Noa Biran, MD, and David Siegel, MD, discuss how CAR T-cell availability has impacted the field of multiple myeloma.
Noa Biran, MD: How do you think these CAR [chimeric antigen receptor]T cells have impacted the field?
David Siegel, MD: It’s been a fascinating time. Sometimes you come across things that have an almost religious impact, that “Oh my God, how could this happen?” Patients who were clearly rapidly approaching death, but who are all of a sudden back to work, participating in the activities they’ve always participated in without even the encumberment of having to be constantly treated. Transplants sort of did that. You could transplant somebody and then watch them, and sometimes for very long periods of time. This is another such experience, except in a patient population that has been through almost everything we have to offer, and still can be brought back from the edge of the precipice and goes about life in a very fulfilling way. I think this is very gratifying.
Which of these agents is the best? To me, it almost doesn’t matter because it’s continuing to evolve. We have more things that are targeting BCMA [B-cell maturation antigen] in development all the time. The number of clinical trials out there is enormous, and we are going to have the opportunity to pick and choose which of these things looks the best. The short-term future targeting BCMA is very exciting. We’re lucky that we came across BCMA because, first of all, there is no such thing as a tumor-specific target, or very rarely are there such things. So you look for targets that are confined largely to the tumor cell and not to other cells. We in myeloma have this target, BCMA, which is expressed on other cells, but a very limited population of other cells. So we can attack it with really aggressive things, which if this target were shared widely, would be incredibly toxic. But we’ve got this really nice target that allows us to do those kinds of things. Just as an aside, myeloma has a whole series of those targets, and I hope we get to talk about some of that too.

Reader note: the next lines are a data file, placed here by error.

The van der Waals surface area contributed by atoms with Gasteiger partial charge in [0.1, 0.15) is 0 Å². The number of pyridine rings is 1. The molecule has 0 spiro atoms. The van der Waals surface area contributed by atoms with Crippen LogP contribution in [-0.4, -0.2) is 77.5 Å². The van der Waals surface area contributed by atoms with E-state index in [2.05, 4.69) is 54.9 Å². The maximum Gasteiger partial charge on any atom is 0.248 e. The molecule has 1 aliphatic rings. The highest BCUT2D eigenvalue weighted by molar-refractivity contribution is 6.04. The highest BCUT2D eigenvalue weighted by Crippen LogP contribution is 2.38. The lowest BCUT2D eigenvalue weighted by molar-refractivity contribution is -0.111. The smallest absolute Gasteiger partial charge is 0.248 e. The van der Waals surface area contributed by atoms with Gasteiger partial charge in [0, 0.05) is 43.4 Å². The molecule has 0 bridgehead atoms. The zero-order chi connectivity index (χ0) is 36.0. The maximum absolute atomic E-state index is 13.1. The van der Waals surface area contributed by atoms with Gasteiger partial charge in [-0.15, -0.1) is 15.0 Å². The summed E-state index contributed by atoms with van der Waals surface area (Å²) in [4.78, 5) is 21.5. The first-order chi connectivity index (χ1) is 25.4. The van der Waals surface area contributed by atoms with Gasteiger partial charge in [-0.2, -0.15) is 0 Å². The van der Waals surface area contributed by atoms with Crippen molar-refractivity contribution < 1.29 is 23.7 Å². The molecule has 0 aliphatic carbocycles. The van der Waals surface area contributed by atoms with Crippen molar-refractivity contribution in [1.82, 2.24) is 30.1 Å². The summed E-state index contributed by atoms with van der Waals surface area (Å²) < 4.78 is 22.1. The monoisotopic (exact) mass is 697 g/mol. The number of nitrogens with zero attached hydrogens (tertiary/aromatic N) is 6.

Noa Biran, MD: That’s a great point. And even as good as this target is, we’re seeing patients relapse, right? Even those who achieve a CR [complete response] right away. And we’ve had some of these cases where we’re like, “Wow, it’s been 3 years, 4 years.” We even have some patients who were on the original trials who still are doing really well. But eventually, we know in the back of our heads that the disease is going to come back. So we have to look at these other targets.
In the context of the patient, we have to remember, what is the accessibility? Which patients do we choose for this type of therapy? As it stands now, it takes some time to both perform apheresis of the CAR T cells and to manufacture the CAR T cells. They are approved for patients who have failed 4 prior lines of therapy, and often these patients have rapidly progressing disease. And so once we are given a slot for apheresis of CAR T cells and we schedule the apheresis, we need to have a plan in that interim of what we’re going to do while the disease continues to progress, and that’s called bridging therapy.
Transcript edited for clarity.